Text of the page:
The Grey Cashmere Dress Overcoat

Michael Bettencourt | Scene4 Magazine | www,scene4.com

Michael Bettencourt

The Marvelous María Beatriz and I have been doing some cleaning-up, and we came across the grey cashmere dress overcoat.

The husband of our next-door neighbor died about four years ago—he had been plagued with Parkinson's for a couple of decades, and the body just gave out.

Several days after his passing, my neighbor called me to ask if I would like to have her husband's grey cashmere dress overcoat, accessorized with a snappy grey and mauve silk scarf. When I tried it on, it fit like a non-O.J. Simpson glove, as if built bespoke for my body. (Which made me remember his body, which had shrunk over time, with more stoop and slope, a fall-off from his pre-Parkinson pictures of a robust Air Force veteran.)

When I modeled the coat for the Marvelous María Beatriz, I had the same feeling as when I tried it on earlier: I didn't so much put the coat as the coat settled itself onto my body, as if two unlinked pieces had found their match. I've had this feeling with other articles of clothing: the time-rumpled flannel shirt, a UniQlo-brand long-sleeved shirt of a cotton that soothes as it slides over torso and arms.

What to call this feeling, this "fitness"? Perhaps just that: fitness. Rightness. Something that pokes through the buffer layer of abstractions and metaphors that we use to veneer our lives and trap us in the notion that we are the center of some universe. (Not really. Not ever.)

This "thingness" is not easy to define and may not be word-amenable at all because it is not about words but tactility, nerve-messages wired in from the whole body electric, not just from the neck up and through the eyes and ears or a VR headset.

A recent review I read of several books about the bodily consequences of digital technologies—of screens and icons—touched upon how a continual online presence sequesters the body from itself, privileging the abstracted sensation over the felt experience. Yes, to be sure, something experienced online is felt, but there is a difference between brain-felt and body-including-brain-in-space-and-time-felt, and it's the latter that digital technologies displace.

Who knows what all this means for the evolution of a species that suffers emotionally if it does not get enough tactile stimulation, which is prone to mistake idealistic vapors for concrete realities (and then slaughter others in service to the mistake), that imagines brave new worlds while it shits where it eats. "Thingness" keeps us anchored and vested. A grey cashmere dress coat settles onto my body like a rhyming couplet—and that feeling is just what it is, unadorned by meaning, unharassed by symbol. It feels real, and that is all I can say about it.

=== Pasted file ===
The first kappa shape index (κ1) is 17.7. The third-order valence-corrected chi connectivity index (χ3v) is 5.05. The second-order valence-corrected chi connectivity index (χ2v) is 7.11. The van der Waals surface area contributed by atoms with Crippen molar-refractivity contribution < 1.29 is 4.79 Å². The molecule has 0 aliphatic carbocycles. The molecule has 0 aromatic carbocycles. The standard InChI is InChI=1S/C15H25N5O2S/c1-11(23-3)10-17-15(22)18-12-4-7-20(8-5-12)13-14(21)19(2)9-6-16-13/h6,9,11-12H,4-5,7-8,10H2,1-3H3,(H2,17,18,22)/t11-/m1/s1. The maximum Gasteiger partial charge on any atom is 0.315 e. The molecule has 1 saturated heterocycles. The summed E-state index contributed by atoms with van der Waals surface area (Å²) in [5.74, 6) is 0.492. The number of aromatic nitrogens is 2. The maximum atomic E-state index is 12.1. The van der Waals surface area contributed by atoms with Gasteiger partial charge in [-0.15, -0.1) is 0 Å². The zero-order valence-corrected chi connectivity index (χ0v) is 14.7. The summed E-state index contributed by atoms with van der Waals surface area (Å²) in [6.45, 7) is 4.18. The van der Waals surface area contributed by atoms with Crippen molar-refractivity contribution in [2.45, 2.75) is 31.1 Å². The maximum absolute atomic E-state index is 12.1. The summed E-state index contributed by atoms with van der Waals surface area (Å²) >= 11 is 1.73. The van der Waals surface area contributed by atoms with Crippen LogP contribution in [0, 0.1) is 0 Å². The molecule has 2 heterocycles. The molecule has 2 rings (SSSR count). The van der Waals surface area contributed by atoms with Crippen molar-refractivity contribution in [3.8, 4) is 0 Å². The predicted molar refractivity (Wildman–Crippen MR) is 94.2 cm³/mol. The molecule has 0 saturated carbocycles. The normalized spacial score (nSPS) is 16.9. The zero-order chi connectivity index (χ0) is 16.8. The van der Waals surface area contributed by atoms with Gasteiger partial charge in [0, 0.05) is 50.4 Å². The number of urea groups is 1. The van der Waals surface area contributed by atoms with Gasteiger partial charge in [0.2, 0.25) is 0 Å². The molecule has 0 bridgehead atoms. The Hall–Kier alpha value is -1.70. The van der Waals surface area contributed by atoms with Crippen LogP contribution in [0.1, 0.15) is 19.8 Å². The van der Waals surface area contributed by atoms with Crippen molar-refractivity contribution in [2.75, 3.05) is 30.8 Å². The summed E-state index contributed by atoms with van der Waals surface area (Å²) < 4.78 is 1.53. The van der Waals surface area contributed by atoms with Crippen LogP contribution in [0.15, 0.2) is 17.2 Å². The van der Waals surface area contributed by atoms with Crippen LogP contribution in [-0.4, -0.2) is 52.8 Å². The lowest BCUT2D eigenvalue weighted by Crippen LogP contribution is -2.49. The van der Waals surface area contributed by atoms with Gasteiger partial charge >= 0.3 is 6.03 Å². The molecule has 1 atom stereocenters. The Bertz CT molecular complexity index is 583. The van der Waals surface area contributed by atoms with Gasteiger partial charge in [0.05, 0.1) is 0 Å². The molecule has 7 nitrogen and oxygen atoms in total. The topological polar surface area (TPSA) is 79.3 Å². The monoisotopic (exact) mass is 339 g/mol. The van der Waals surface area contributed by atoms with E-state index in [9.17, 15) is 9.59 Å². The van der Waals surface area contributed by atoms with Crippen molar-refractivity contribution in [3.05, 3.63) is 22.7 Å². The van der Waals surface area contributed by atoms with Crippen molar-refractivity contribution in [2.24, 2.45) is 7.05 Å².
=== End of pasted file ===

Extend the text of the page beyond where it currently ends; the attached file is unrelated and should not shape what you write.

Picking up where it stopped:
Michael Benedikt, in his For an Architecture of Reality (a constant re-read of mine), actually makes a pretty good attempt to capture how the grey coat felt. At the risk of an overlong quote, here is what he says, and at the end, just substitute "the body that wears the grey cashmere dress coat" for "architecture":

    There are valued times in almost everyone's experience when the world is perceived afresh…At these times, our perceptions are not at all sentimental. They are, rather, matter of fact, neutral and undesiring - yet suffused with an unreasoned joy at the simple correspondence of appearance and reality, at the evident rightness of things as they are…. The world becomes singularly meaningful, yet without being "symbolical." Objects and colors do not point to other realms, signs say what they have to and fall silent…. Precisely from such moments, I believe, we build our best and necessary sense of an independent yet meaningful reality. I should like to call them direct esthetic experiences of the real and suggest the following: in our media-saturated times it falls to architecture to have the direct esthetic experience of real at the center of its concerns.

Action steps for this? First, decouple from technology and the false sense it gives of always being up-to-date and on point.

Second, once decoupled, apply the adjective "slow" to the acts of living, and then practice the acts: slow talk, slow tasking (otherwise known as "unitasking"), slow listening, slow thinking. As the Zen mantra goes, "When you breathe, just breathe."

We need to recover what Benedikt calls "the evident rightness of things as they are" because weathering the political times ahead will require all of us to be grounded in reality so that we are not ground down to nothing. The grey cashmere dress coat is not ideologically neutral—it reminds us that we have a center worth fighting to maintain against everything that wants to knock us off-center and feast upon our bones.

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Michael Bettencourt | Scene4 Magazine | www,scene4.com
Michael Bettencourt is an essayist and a playwright.
He writes a monthly column and is
a Senior Writer for Scene4.
Continued thanks to his "prime mate"
and wife, María-Beatriz.
For more of his columns, articles, and media,
check the Archives.

©2021 Michael Bettencourt
©2021 Publication Scene4 Magazine


Scene4 Magazine: Perspectives - Audio | Theatre Thoughts  | Michael Bettencourt April 2016 | www.scene4.com


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